Thursday, June 18, 2015

Abandon Ship



I've climbed out of the stacks of statistics notes, the z-tables and the charts, I've peeled my calculator out of my hand and slammed my statistics textbook closed as loudly as I can, and I've poured a glass of wine to sit here and write to you.  I'm in the middle of what can only be described as abandon ship week, a term I've endearingly adopted from a dear college friend, Breanne.  Breanne first introduced me to abandon ship week during my sophomore year of college; we were getting ready to enter into final exam week and we were stressed to the max about a microbiology exam (amongst other exams, all of which now seem so trivial).

Abandon ship week is whatever you want it to be.  It's one of those weeks where you can't remember the last time you washed you hair (don't worry Mom, I actually just washed it a few minutes ago), when you eat anything and everything you ever wanted/craved/desired, sometimes all mixed into one giant bowl.  At the time, abandon ship week seems like the most stressful week of your life; maybe it's final exam week, maybe the week that you move into a new house.  It could even be the week you move across the country, have a baby, quit your job.  Really any major life event/school exam week can count as abandon ship week.  Abandon ship week is a week during which you make some of the worst decisions of your entire life; it's possible that you'll eat a cheeseburger when you're a full-fledged vegetarian, or maybe you'll sign up to go skydiving the following week once you are finished abandoning ship (at which point, you'll look back and wonder why you signed up for such an endeavor, and your futile attempt to cancel/get a refund will sadly not be successful, so you'll go skydiving anyways or cry over losing all of your money, which may preface a whole new abandon ship week), and it's even possible that you'll kill someone.  Anything can happen. 

I remember my first self-declared abandon ship week, the one during which Breanne first taught me about the ways of such a week.  I had stayed up all night studying for micro and couldn't remember anything that I had looked over.  I sat on the floor in the hallway of my dorm and called my mom sobbing, telling her I probably wasn't going to pass this class or get into nursing school or do anything at all with my life.  I told her I couldn't remember the last time I took a shower and that the only things I'd eaten in the past day were carbs-- cookies, soda, chips, french fries.  Moms are so good.  She told me to get up, go take a shower, put on real clothes, and go to my exam.  She told me it would all be fine, and that as soon as it was over I could drive home for Christmas.  God love you, Mom.  It's amazing what a shower will do for you when it feels like the very walls around you are crumbling and your whole resolve has gone down with them.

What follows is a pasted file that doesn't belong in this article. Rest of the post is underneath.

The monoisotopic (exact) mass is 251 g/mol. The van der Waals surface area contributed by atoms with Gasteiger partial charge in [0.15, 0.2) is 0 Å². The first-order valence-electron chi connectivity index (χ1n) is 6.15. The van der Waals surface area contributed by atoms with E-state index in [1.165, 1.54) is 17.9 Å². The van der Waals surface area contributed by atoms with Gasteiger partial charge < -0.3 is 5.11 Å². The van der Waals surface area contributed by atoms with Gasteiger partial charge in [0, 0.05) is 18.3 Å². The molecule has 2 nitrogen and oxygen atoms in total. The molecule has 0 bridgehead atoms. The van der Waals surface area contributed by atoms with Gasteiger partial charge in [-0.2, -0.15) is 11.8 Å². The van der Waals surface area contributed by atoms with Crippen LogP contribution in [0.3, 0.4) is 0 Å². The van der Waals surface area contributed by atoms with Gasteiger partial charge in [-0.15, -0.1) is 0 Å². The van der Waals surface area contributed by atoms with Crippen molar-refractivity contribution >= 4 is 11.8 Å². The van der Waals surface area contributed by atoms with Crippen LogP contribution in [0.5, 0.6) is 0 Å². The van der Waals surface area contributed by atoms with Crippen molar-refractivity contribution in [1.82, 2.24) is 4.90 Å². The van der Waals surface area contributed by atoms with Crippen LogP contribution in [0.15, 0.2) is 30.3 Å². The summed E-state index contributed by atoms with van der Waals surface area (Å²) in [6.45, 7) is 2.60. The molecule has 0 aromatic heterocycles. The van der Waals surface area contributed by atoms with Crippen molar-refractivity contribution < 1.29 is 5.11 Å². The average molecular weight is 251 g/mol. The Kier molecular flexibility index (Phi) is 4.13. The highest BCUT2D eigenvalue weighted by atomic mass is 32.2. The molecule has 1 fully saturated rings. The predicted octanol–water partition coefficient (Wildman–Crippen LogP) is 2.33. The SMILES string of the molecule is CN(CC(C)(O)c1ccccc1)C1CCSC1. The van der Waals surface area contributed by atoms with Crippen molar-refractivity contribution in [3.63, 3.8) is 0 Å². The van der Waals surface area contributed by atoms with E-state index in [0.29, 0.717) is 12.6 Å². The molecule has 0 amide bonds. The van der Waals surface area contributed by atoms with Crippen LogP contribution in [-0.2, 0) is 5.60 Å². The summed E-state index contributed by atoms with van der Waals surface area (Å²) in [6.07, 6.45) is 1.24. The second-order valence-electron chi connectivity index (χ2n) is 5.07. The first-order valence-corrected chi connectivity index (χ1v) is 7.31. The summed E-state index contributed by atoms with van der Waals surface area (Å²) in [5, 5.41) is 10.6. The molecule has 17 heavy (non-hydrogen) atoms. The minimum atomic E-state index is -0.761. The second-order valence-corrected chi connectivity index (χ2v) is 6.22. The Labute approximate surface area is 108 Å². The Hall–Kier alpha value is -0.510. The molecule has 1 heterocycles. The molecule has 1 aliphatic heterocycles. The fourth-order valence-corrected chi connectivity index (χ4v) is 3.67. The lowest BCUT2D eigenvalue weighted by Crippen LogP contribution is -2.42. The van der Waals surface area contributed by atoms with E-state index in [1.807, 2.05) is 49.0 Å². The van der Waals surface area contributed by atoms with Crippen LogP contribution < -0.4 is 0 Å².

I'm irrational during abandon ship weeks.  Today in Barnes and Noble I almost had a meltdown because I couldn't figure out one measly statistics problem; I'd been working on it for 45 minutes and was seriously about to throw my coffee at an innocent bystander who was just trying to figure out if they should purchase The Girl on the Train (which I silently encouraged them buy, in my head of course).  Several people had been calling/texting me to inform me that we were overdue for catching up, and then Scott came over and wanted to talk about dinner.  After giving him a death stare that should have qualified me for a 72-hour involuntary admit to an inpatient psychiatric ward, I turned on Christmas music and went back to studying.  Scott walked away after I told him we'd be eating dinner out tonight (poor guy, he's just as stressed as I am with his own affairs with school and there I am in looking like a complete nutcase in the bookstore while he's holding it all together, being the cool guy he always is) and I proceeded to send this text: "sorry for being snappy.  I feel like I'm in the middle of an abandon ship week.  AND I'M ABOUT TO JUMP OFF THE PLANK AND ABANDON THE SHIP!!"

That's abandon ship week, for you.  It's that image of people on the boat just trying to survive.  The ship is suddenly on fire and people are doing ANYTHING they can to survive it, even eating giant bags of Funions as they wildly launch themselves overboard.  I have an image of a giant ship with bodies flying everywhere as people try to escape.  That's, at least, how you feel during abandon ship week.  

So that's where I am this week.  And I hope you'll bare with me through it.  So many of my friends have kindly tried to reach out this week for fun plans or phone dates, and I just want to thank you all, and also to express my sincere apologies for not being physically or emotionally or, let's face it, mentally capable of handling such things.  I'm an irrational being during this week and just ask that you give me grace and allow me to return your calls another time.  I'll be happy to catch up once my exam is over next week, and once I get through the string of night shifts that seem inherently planned to ruin my final exam studying.  For now, know that I do love you and am thinking about you, but I selfishly have no room to reach out right now.  It's taking all of the self control I have to not gab on the phone for hours with you.  But the ship is sinking and I have to get off of it; would Rose or Jack have had time to catch up on their cell phones with you when the Titanic was going down? Probably not, they were scrambling for lifeboats and jumping ship themselves.  That's me right now.  I've all but jump ship and just need until Wednesday to save myself from the sinking disaster.